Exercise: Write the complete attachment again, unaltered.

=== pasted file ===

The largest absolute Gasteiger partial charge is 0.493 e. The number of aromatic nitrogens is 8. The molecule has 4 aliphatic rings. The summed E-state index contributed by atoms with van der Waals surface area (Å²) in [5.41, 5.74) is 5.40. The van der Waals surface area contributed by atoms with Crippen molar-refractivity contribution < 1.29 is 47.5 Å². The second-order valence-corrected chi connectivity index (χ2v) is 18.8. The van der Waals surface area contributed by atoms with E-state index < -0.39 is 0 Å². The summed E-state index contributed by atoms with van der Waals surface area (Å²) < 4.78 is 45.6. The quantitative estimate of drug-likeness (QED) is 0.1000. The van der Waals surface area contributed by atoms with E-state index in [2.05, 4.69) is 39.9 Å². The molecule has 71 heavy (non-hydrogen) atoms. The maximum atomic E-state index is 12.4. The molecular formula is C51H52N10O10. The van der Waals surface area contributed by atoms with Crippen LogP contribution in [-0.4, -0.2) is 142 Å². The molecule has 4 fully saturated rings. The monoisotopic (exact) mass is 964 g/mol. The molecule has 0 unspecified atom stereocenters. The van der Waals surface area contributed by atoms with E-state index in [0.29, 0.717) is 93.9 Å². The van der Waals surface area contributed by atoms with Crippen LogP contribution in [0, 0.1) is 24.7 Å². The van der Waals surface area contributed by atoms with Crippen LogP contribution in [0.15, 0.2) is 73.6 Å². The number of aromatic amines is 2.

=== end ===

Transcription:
The largest absolute Gasteiger partial charge is 0.493 e. The number of aromatic nitrogens is 8. The molecule has 4 aliphatic rings. The summed E-state index contributed by atoms with van der Waals surface area (Å²) in [5.41, 5.74) is 5.40. The van der Waals surface area contributed by atoms with Crippen molar-refractivity contribution < 1.29 is 47.5 Å². The second-order valence-corrected chi connectivity index (χ2v) is 18.8. The van der Waals surface area contributed by atoms with E-state index < -0.39 is 0 Å². The summed E-state index contributed by atoms with van der Waals surface area (Å²) < 4.78 is 45.6. The quantitative estimate of drug-likeness (QED) is 0.1000. The van der Waals surface area contributed by atoms with E-state index in [2.05, 4.69) is 39.9 Å². The molecule has 71 heavy (non-hydrogen) atoms. The maximum atomic E-state index is 12.4. The molecular formula is C51H52N10O10. The van der Waals surface area contributed by atoms with Crippen LogP contribution in [-0.4, -0.2) is 142 Å². The molecule has 4 fully saturated rings. The monoisotopic (exact) mass is 964 g/mol. The molecule has 0 unspecified atom stereocenters. The van der Waals surface area contributed by atoms with E-state index in [0.29, 0.717) is 93.9 Å². The van der Waals surface area contributed by atoms with Crippen LogP contribution in [0, 0.1) is 24.7 Å². The van der Waals surface area contributed by atoms with Crippen LogP contribution in [0.15, 0.2) is 73.6 Å². The number of aromatic amines is 2.